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Southern Historical Society Papers, Volume 4. (ed. Reverend J. William Jones), General S. D. Lee's report of the siege of Vicksburg. (search)
t was a determined one, but was handsomely repulsed, with considerable loss to the enemy. They succeeded, however, in carrying an angle of the work immediately to the right of the railroad, and in planting two colors upon the parapet, which remained there for several hours. The angle was finally assaulted and carried by a gallant band of Waul's Texas legion, under command of the intrepid Lt.-Col. E. W. Pettus, Twentieth Alabama regiment. This brave officer, assisted by Major Steele and Capt. Bradly of the legion and the heroic Texans, captured the colors of the enemy and about fifty prisoners, including a lieutenant-colonel. A more daring feat has not been performed during the war, and too much praise cannot be awarded to everyone engaged in it. All the troops under my command behaved well during the assault, and inflicted severe loss upon the enemy. Waul's Texas legion particularly distinguished itself under its brave colonel, by its coolness and gallantry, as did also a portion
Benson J. Lossing, Pictorial Field Book of the Civil War. Volume 3., Chapter 15: Sherman's March to the sea.--Thomas's campaign in Middle Tennessee.--events in East Tennessee. (search)
midnight before the last shot was fired, and the Confederates, sorely disappointed and chagrined, gave up the contest. The advantage was with Schofield. Hood was checked, and had lost heavily. He was bereaved of thirteen general officers and over six thousand men. Schofield had lost a little more than twenty-three hundred. The Nationals lost 189 killed, 1,088 wounded, and 1,104 missing, making a total of 2,326. General Stanley had a horse shot under him, and was severely wounded. General Bradly was also wounded, but less severely. Hood reported his entire loss, in round numbers, at 4,500. General Thomas officially reported it at 1,75 killed, 3,800 wounded, and 702 prisoners, making a total of 6,252. Hood lost the following general officers: Cleburne, Williams, Adams, Gist, Strahl, and Granberry, killed; Brown, Carter, Manigault, Quarles, Cocker ell, and Scott wounded, and Gordon captured. Cleburne was called the Stonewall Jackson of the West, and his loss was severely felt.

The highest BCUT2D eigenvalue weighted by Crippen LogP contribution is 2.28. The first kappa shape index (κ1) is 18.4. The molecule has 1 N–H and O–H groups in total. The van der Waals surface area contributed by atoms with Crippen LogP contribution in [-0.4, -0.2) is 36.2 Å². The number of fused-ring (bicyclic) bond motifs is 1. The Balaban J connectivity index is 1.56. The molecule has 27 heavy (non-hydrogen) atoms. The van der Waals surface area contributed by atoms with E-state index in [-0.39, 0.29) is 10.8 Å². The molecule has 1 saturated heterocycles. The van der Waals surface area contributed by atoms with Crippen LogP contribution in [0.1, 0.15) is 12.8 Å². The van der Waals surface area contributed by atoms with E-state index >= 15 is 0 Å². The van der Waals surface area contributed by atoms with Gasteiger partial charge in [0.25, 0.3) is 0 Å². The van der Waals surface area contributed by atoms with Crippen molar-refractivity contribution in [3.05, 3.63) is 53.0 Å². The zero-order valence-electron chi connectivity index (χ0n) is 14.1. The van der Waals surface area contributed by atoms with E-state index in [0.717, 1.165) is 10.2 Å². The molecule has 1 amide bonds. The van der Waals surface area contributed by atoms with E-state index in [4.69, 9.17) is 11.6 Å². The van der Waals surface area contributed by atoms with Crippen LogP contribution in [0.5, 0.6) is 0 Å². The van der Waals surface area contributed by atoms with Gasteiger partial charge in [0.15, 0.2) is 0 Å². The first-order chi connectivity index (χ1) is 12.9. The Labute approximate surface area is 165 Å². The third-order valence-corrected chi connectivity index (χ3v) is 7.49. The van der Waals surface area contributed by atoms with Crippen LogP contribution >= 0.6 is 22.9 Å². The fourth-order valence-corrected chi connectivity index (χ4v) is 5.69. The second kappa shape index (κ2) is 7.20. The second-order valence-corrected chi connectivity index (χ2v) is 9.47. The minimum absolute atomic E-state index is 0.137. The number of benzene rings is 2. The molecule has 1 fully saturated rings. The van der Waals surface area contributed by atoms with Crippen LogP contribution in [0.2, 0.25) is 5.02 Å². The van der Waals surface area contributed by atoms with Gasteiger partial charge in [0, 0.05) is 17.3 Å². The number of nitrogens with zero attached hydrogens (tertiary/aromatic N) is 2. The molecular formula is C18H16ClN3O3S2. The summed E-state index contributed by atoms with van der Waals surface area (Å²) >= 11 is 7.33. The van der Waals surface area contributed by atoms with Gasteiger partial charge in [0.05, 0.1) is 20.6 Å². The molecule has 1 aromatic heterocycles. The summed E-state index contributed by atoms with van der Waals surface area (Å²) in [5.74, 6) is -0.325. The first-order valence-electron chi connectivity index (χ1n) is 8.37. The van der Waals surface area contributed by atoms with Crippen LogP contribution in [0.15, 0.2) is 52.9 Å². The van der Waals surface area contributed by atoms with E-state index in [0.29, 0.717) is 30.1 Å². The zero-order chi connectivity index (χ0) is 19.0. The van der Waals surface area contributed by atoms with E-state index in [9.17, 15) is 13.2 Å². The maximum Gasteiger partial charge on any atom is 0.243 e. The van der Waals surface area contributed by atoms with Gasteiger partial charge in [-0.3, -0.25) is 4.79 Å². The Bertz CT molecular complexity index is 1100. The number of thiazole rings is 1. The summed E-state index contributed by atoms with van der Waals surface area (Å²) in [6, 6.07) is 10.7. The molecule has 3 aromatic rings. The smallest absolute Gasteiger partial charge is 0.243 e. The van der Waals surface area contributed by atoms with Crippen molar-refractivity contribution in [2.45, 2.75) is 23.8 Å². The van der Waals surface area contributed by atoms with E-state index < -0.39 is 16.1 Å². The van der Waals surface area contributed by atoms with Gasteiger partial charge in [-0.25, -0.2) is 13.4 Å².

, if you will, we will take a big drink on it.' "Adam, a slave of Mr. James J. Hines, now in jail for the murder of Williams, is innocent. "The hoe with which I buried Mr. Williams is in the canal, about five feet from where the head of Mr. Williams was; (the hoe was obtained in the spot mentioned) It was Mr. Dotson's gun that I shot him with Mr. Williams was shot about six o'clock in the morning about thirty steps from the bridge.--After I left Mr. Williams I went to a camp of Messrs. Bradly and Giles' negroes, eight in number, near Mr. Shaw's plantation, but soon left them and went to McAlpin's, where I stayed until the 16th of this month, when I was arrested by Constable Jones and others, and was shot by Mr. Mitchell. "I have committed various robberies in the county. I robbed Mr. Schneider, on the Augusta road; Mr. J. W. Wilson, on the canal; Mr. Dotson, on Cherokee Hill, of gunpowder and shot; John H. Crawford's smoke-house, and from many others who I do not know."
when they were informed that they must return to the hospital again, and be left there as prisoners, their grief was indescribable, especially among those who were sick. The scene was heart-rending. The steamer Canonious was fired into yesterday by the rebels, a few miles this side of Harrison's Landing. No damage done. Notwithstanding our gunboats are stationed at intervals of three miles along that portion of the river, yet the rebels, with about six field pieces, dodge down near the river and fire into our transports every day. They fire and run away before the gunboats can bring their guns to bear on them. Fortress Monroe, July 9, 1862. --All is quiet in the army. Nothing is going on except throwing up breastworks and clearing away trees. Among the prisoners at the hospital on the York river, held by the rebels, is Mrs. E. K. Parlin. Dr. Bradly interceded with the rebels for the release of this lady, but to no avail, they turning a deaf ear to his entreaties.